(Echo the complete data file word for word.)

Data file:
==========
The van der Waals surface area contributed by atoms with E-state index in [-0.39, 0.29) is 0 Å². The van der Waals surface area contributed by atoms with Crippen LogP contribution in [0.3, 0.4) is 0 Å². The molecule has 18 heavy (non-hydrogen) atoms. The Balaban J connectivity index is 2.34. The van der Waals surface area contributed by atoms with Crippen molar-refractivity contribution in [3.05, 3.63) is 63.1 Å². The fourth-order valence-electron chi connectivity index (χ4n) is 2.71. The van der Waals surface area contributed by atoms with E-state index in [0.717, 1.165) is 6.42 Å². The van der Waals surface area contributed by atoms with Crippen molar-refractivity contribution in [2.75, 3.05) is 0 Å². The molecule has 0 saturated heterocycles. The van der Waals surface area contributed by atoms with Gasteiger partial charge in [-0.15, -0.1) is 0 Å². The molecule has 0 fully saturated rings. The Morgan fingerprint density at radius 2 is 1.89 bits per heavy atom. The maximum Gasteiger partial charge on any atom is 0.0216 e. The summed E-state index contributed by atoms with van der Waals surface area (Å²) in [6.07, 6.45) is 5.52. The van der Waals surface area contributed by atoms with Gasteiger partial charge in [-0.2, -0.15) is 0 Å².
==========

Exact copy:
The van der Waals surface area contributed by atoms with E-state index in [-0.39, 0.29) is 0 Å². The van der Waals surface area contributed by atoms with Crippen LogP contribution in [0.3, 0.4) is 0 Å². The molecule has 18 heavy (non-hydrogen) atoms. The Balaban J connectivity index is 2.34. The van der Waals surface area contributed by atoms with Crippen molar-refractivity contribution in [3.05, 3.63) is 63.1 Å². The fourth-order valence-electron chi connectivity index (χ4n) is 2.71. The van der Waals surface area contributed by atoms with E-state index in [0.717, 1.165) is 6.42 Å². The van der Waals surface area contributed by atoms with Crippen molar-refractivity contribution in [2.75, 3.05) is 0 Å². The molecule has 0 saturated heterocycles. The van der Waals surface area contributed by atoms with Gasteiger partial charge in [-0.15, -0.1) is 0 Å². The molecule has 0 fully saturated rings. The Morgan fingerprint density at radius 2 is 1.89 bits per heavy atom. The maximum Gasteiger partial charge on any atom is 0.0216 e. The summed E-state index contributed by atoms with van der Waals surface area (Å²) in [6.07, 6.45) is 5.52. The van der Waals surface area contributed by atoms with Gasteiger partial charge in [-0.2, -0.15) is 0 Å².